The most exciting election of recent memory and its extraordinary outcome may have distracted from some of the brilliant, incredible and just plain WTF things that happened last night.
A total of 201 of the 650 people elected were women - beating the record of 191 in 2015. Pictured is Labour's Preet Gill, the first Sikh woman elected to the House of Commons for Edgbaston.
Zac Goldsmith retook Richmond Park, having lost it in December when he quit the Tories over Heathrow expansion and ran as an independent. He defeated Lib Dem Sarah Olney by just 45 votes - one of the closest results of the night.
The SNP's Stephen Gethins retained his Fife North East seat with 13,743 votes, defeating Lib Dem Janet Riches who had 13,741 votes.
Labour's Jared O'Mara, a disability rights campaigner who has cerebral palsy, defeated Nick Clegg to become an MP. Labour's Marsha de Cordova, who is blind, pulled off a shock result by unseating Tory Jane Ellison in Battersea.
She said in her victory speech: "As a visually-impaired person myself, I feel passionately about the rights of disabled people.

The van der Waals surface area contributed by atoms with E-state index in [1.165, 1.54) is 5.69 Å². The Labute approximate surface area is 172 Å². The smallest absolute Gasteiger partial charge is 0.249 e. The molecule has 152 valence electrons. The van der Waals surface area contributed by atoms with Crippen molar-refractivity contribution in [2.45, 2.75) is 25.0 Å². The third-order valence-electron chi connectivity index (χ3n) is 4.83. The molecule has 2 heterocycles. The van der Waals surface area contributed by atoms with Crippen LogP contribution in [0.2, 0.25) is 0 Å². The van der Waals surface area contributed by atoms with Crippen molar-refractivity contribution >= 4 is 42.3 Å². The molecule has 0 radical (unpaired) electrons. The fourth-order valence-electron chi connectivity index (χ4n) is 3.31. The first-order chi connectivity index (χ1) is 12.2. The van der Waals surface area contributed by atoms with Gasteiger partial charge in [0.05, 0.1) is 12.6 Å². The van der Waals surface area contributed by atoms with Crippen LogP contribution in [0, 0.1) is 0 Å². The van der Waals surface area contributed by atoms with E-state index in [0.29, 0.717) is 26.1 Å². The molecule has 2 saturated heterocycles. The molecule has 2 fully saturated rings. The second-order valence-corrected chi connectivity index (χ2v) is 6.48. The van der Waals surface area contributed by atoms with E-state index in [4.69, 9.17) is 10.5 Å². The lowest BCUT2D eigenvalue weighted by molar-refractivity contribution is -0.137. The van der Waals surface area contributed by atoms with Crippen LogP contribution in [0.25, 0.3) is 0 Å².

“Accessibility in our public places and on public transport still falls short of what is reasonable.
“I will use my time in parliament to lobby for improvements in these areas.
"In the fifth richest country in the world, there can be no excuses for leaving behind a large number of our citizens.”
GEOFF CADDICK via Getty Images
As it became clear how bad a night the Tories were having, the prime minister waited for her Maidenhead constituency declare alongside rivals who included Lord Buckethead, who celebrated his 249 votes by doing this gesture. May must've envied him for being able to be so care-free in an election.
Bobby Elmo appeared to be enjoying things more than the prime minister despite winning just three votes
Labour didn't really campaign in Kent, which made the fact they won in Canterbury, which has been Tory since 1918, all the more remarkable. At one point it appeared Home Secretary Amber Rudd (pictured at her) was in trouble in Hastings & Rye. In the end, she held on with just 300 votes.